To be a complete woman, is marriage a must?

It’s international women’s month and the theme this year is #BalanceforBetter.  May we balance-for-better our views on marriage? There seems to be something in the air that‘s making more and more women sink into a state of desperation (or even depression) in their quest for a husband. I believe that marriage is a beautiful union of two people that pledge to spend their lives together.  It isn’t a magical ticket to a happily-ever-after content and fulfilled life. But then, that’s easy for me to say and somewhat contradictory as I am married right? So I thought, let me introduce you to someone who is single (and content).

Meet Professor Theresa Chisanga of Walter Sisulu University formerly known as the University of Transkei. She is one of the three-member Rectorate Team for Mthatha Campus, responsible for academic affairs. I fondly call her Aunty.  Aunty is a seriously educated and humble woman with a kind reassuring voice. She attended Leeds University and obtained a Master of Arts degree in Linguistics; later she attended York University for her PhD Studies specializing in English Language Studies; both in the United Kingdom. She’s also involved in social activities that help girl students navigate social challenges and deal with the freedom of university life away from parental supervision. She is simply amazing!!  

I’ve been told I first met Aunty when I was a bouncing toddler in Zambia as her and my father went to university together. But I remember first meeting her in the 90s in Swaziland when I was a teenager, my father and her were lecturers at the University of Eswatini, Swaziland, Kwaluseni Campus; a thriving community of expats from across Africa.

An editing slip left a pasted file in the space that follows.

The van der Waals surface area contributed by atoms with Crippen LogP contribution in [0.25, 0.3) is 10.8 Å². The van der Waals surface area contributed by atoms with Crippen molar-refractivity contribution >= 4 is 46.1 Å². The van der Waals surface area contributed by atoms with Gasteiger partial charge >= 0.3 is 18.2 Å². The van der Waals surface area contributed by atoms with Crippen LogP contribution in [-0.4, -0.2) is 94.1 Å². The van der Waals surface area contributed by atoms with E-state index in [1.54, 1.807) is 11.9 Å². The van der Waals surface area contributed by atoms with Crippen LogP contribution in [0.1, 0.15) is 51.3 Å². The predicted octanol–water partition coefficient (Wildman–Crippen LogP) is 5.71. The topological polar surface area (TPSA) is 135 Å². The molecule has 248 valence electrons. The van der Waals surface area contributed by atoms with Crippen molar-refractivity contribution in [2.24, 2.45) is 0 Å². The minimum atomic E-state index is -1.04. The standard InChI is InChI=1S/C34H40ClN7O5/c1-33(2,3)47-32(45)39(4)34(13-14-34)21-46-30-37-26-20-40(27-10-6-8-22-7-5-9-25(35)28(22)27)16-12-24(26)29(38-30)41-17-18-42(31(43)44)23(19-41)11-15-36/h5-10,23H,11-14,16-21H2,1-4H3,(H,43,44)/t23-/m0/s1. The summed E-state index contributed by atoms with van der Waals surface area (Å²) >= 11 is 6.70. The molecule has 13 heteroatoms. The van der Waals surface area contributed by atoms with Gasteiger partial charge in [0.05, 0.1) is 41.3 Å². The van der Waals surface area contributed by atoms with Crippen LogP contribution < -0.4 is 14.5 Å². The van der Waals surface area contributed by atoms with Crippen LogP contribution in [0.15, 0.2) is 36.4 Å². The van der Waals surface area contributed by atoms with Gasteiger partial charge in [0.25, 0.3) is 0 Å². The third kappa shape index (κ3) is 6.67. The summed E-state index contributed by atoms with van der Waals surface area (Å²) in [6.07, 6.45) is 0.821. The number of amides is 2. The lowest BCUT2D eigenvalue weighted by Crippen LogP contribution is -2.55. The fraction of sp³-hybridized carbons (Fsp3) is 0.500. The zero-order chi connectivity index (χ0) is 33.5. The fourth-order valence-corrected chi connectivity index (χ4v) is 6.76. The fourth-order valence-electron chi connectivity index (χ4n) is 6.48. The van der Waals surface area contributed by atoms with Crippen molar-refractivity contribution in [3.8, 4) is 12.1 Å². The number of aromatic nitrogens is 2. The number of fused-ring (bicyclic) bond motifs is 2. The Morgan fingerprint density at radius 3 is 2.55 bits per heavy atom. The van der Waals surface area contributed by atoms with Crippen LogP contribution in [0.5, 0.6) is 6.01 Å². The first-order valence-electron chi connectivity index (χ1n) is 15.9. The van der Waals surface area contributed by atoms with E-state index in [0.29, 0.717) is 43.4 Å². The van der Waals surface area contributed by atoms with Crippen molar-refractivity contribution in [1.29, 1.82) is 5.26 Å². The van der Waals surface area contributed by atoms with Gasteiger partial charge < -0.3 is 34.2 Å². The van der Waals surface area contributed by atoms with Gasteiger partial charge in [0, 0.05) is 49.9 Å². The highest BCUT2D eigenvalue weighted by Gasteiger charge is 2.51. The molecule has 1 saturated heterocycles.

Most of the homes in the community were traditional families with a father and mother set-up. Aunty’s home on the other hand, was female-led; she was not married and lived with her niece and daughter. There were one or two other homes that were female-led but I always got the sense those women were bitter or trying too hard; Aunty struck me as the only content one.

For years I was dying to ask her why she was single; it just didn’t make sense to the 17 year old me. Growing up in a proper Zambian community, 90% of women were married and young girls were groomed for this eventuality. I remember when I came of age (my boobs started sprouting); my mother’s friends would drop random comments like “one-day you’ll make a very good wife” or “don’t run too much because who wants a wife with saggy breasts?” Against this backdrop, Aunty’s set up really confused me because not only was she unmarried but she was also fine; she didn’t fit the lonely-angry-black-career-woman or the partying-promiscuous-husband-stealer stereotypes we were told we would become if we didn’t get married.